UK Sport chief Sally Munday optimistic for future of women’s sport

Sally Munday MBE, UK Sport chief executive, is optimistic that the disruption to women’s sport will just be a short-term “blip”.

A year on from 11.7 million people tuning in to watch England play the USA in football’s Women’s World Cup semi-finals, women’s sport is struggling to return from the coronavirus shutdown.

Whilst several men’s team sports have resumed, the same can’t be said of women’s sport.

“I don’t want us to talk ourselves into there being a backwards step,” Munday said to Sky Sports.

“I want us to talk ourselves into the fact that we’ve got to use this situation. Every challenging situation is an opportunity.”

The Women’s Sport Debate, live on Sky Sports at 8pm

In football, the Premier League and Championship resumed, but Chelsea were named WSL champions on June 5 after the league was curtailed and the final standings were decided using a basic points-per-game basis.

In rugby union, the men’s Gallagher Premiership plans to return on August 15, long after the women’s Premier 15s season was declared null and void. And, England’s male cricketers have played the West Indies, Ireland and Pakistan, but England’s women are not set to play until September 1 at the earliest.

“I can see why some people would feel like [the momentum] it’s been lost, but I really believe that it’s just a blip,” Munday said.

“People do want to watch women’s sport and I don’t think just because we’ve paused that it will stop,” she added.

“I think people have had a taste for how brilliant women’s sport is, live and on TV, and I really am optimistic that this is a moment in time, and that we’ve got to get past and that we will then rebuild to gain the momentum we’ve seen before.”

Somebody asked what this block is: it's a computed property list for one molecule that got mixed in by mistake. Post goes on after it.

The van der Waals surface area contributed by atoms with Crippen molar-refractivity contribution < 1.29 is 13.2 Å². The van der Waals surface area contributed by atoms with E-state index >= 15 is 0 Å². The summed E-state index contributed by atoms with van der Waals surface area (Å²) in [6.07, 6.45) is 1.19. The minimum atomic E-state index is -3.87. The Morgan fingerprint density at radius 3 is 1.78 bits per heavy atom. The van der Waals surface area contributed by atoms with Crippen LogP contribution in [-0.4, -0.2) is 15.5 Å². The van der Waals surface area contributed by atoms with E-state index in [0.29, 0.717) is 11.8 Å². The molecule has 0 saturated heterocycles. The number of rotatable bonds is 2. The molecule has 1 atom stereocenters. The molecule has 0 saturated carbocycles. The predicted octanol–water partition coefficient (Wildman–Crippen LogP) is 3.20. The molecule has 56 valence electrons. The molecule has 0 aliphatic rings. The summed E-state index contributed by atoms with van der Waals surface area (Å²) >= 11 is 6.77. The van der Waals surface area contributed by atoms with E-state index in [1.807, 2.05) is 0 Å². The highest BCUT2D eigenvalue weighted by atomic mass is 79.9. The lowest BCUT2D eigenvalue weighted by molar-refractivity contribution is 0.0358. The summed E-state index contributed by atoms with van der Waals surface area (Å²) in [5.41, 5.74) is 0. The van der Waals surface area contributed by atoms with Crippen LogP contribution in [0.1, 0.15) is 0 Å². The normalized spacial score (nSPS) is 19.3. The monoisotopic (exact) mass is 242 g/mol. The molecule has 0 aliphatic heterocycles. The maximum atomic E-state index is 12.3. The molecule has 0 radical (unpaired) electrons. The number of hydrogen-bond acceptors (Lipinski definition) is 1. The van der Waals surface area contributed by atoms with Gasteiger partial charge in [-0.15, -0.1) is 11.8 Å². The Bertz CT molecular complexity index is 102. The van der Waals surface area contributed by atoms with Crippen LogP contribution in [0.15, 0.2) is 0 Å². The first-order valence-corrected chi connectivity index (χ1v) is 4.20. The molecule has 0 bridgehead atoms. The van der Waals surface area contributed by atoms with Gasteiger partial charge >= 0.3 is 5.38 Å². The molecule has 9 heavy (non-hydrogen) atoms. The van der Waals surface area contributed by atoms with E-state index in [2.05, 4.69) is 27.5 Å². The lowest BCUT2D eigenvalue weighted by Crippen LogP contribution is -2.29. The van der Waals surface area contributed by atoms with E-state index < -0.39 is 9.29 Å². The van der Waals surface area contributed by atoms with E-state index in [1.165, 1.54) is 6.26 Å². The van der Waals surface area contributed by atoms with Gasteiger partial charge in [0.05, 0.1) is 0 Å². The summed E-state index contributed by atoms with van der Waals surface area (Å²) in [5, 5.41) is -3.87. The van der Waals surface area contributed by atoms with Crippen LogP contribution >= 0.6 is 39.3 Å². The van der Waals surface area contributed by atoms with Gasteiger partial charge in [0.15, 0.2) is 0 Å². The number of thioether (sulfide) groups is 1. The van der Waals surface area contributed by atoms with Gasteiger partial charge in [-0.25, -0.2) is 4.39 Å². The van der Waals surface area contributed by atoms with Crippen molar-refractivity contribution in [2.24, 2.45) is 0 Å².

The gender disparity doesn’t appear to be as stark when it comes to Olympic and Paralympic athletes though, as Munday pointed out.

“Olympic and Paralympic sport has very much paved the way in terms of equal gender,” she said.

“The vast majority of Olympic and Paralympic sports treat men’s and women’s sports exactly the same way. That’s what we’ve seen during COVId-19 in terms of getting back to training.

“There’s been no difference in approach from Olympic and Paralympic sport – they want to get their sports back and that is women and men.

“I think women’s sport is ripe for incredible growth, I think that the period ahead to Tokyo next year will give us an opportunity to showcase women’s sport again.

“Not only do we have the Olympic and Paralympic Games, where there’s likely to be more female than male athletes in Team GB, we’ve then got the 2022 Commonwealth Games in Birmingham and that’s still on course to be the first multi-sport major that has more women than men’s events.

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